Now, I know y’all are going to ask. But absolutely not, dried sage just won’t work for this recipe. Do go for the fresh sage, it’s worth the effort for the end result. You should be able to find fresh sage in your supermarket, in the produce section.
Pull off several fresh leaves, leaving the stems behind.
Stacking the leaves as best you can, mince the sage to 1/4” or smaller pieces. Set aside.
Time to set up the pasta machine. Most simple machines clamp to the countertop with a C-clamp style device.
After its 30-minute rest, the dough will have hydrated and absorbed all the egg. It should feel smooth, soft, and pliable. Divide into 4 equal pieces. Cover up 3 of the pieces so they don’t dry out and develop a crust as you work with the first piece.
Using fresh flour on your counter, lightly dip the dough piece, and work it into a rough rectangle. Set the pasta machine to its widest setting.
The premise of the machine is to stretch and flatten the dough into thin sheets. To begin the process, you want to roll the dough through the widest setting 6 times, folding the piece over onto itself between each roll. (If you’re not using a machine, roll the dough with a rolling pin as you would pie dough. Stop every few minutes and let the gluten relax; the dough will roll into thin sheets more easily)
See the difference? The pudgy piece of dough on the left is the “before,” the flat piece is after 6 roll/folds.
Dial the machine to the next setting down. You’ll only roll through this and the successive settings once. Only the first, largest setting gets multiple passes. Continue to roll and dial until you’ve reached the next-to-last smallest setting. This is perfect for wide noodles. The thinnest setting is best for ravioli, etc., which is another blog post altogether.
Wow! Check out how different the same dough looks now. Once you’ve rolled the pasta into sheets, let those sheets rest and firm up for about 10 to 15 minutes. This will help the pasta pass through the cutting blades evenly. Lightly flouring the sheets will help in the drying process, too.
*Now is a good time to set your pasta water on the stove and bring it to a rolling boil. Use a large stockpot with about 3-4 quarts of water. Remember, you need to check your butter on the stovetop too!
For this dish, use the wider setting on your pasta machine cutting attachement, most like linguine-sized noodles. This size will hold the sauce and sage bits better than a smaller sized noodle.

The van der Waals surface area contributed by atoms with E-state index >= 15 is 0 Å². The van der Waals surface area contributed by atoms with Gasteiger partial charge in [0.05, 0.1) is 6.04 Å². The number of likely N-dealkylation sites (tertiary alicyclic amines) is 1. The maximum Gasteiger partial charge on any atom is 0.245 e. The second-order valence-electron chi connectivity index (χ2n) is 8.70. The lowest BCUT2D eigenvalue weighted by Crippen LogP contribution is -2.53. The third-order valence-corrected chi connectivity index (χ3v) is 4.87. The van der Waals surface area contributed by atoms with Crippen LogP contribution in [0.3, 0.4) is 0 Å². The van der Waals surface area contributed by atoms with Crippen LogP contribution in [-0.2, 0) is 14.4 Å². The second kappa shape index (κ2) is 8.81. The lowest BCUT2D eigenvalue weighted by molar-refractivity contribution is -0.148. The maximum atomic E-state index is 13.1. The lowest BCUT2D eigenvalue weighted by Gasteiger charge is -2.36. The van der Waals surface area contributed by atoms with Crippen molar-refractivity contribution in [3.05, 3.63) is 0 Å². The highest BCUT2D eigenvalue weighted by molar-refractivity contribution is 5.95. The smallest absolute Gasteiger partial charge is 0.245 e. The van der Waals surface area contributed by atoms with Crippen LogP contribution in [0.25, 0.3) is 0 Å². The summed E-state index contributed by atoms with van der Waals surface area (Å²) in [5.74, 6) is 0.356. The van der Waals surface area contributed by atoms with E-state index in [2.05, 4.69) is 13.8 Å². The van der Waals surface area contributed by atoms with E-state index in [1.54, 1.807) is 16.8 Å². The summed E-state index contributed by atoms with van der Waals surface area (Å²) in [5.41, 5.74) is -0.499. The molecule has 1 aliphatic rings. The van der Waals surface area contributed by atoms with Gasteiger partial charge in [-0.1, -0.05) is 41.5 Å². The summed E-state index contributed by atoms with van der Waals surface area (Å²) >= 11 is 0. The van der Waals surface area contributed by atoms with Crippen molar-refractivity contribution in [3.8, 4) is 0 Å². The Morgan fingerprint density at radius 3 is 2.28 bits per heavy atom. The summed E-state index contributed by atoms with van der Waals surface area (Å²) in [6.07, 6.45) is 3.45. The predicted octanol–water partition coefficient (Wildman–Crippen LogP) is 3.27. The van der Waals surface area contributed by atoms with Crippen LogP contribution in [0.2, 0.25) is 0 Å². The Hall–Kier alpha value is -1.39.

Gently feed the end of one pasta sheet into the blades.
As you turn the handle, the blades will cut the large sheet into separate noodles. If the pasta is still a little moist, you may need to finish separating the individual noodles by hand, but this is very easy to do.
TA-DA! A beautiful pile of fresh noodles! Loosely “nest” the bundle and leave it to dry as you cut the rest of the pasta sheets.
By now, your pasta water should be nearing the boil. Remember, your pasta has no salt added to the dough so you will need to salt the pasta water fairly heavily to season the pasta. I use about 1/2 a palmful, or 1 1/2 tablespoons. Add the pasta to the water and quickly put together the sauce.
Your butter should now be a lovely brown color, with bits of solids in the bottom of the pan. Quickly add all of the sage. It will sizzle and pop a bit, but that is normal. Normally, this is when you would call the family to dinner, but the delicious scent of sage will draw them to the kitchen without a word from you!
The pasta will cook very quickly, 2-3 minutes at most. Carefully test a piece for doneness. You are looking for tenderness, with just a slight bit of toothiness in the very center. This is the famous al dente or “to the tooth” texture. Drain the pasta well, but do not rinse.
Check out the close up of the sage butter. Lovely sizzled bits of sage, browned milk solids, and rich buttery flavor.
To serve the pasta, make a small nest of the pasta and spoon the sage sauce over, being sure to get plenty of the sizzled bits. A side salad of mixed greens is a perfect side to this dish and of course fresh baked bread to mop up any leftover sauce. Buon appetito!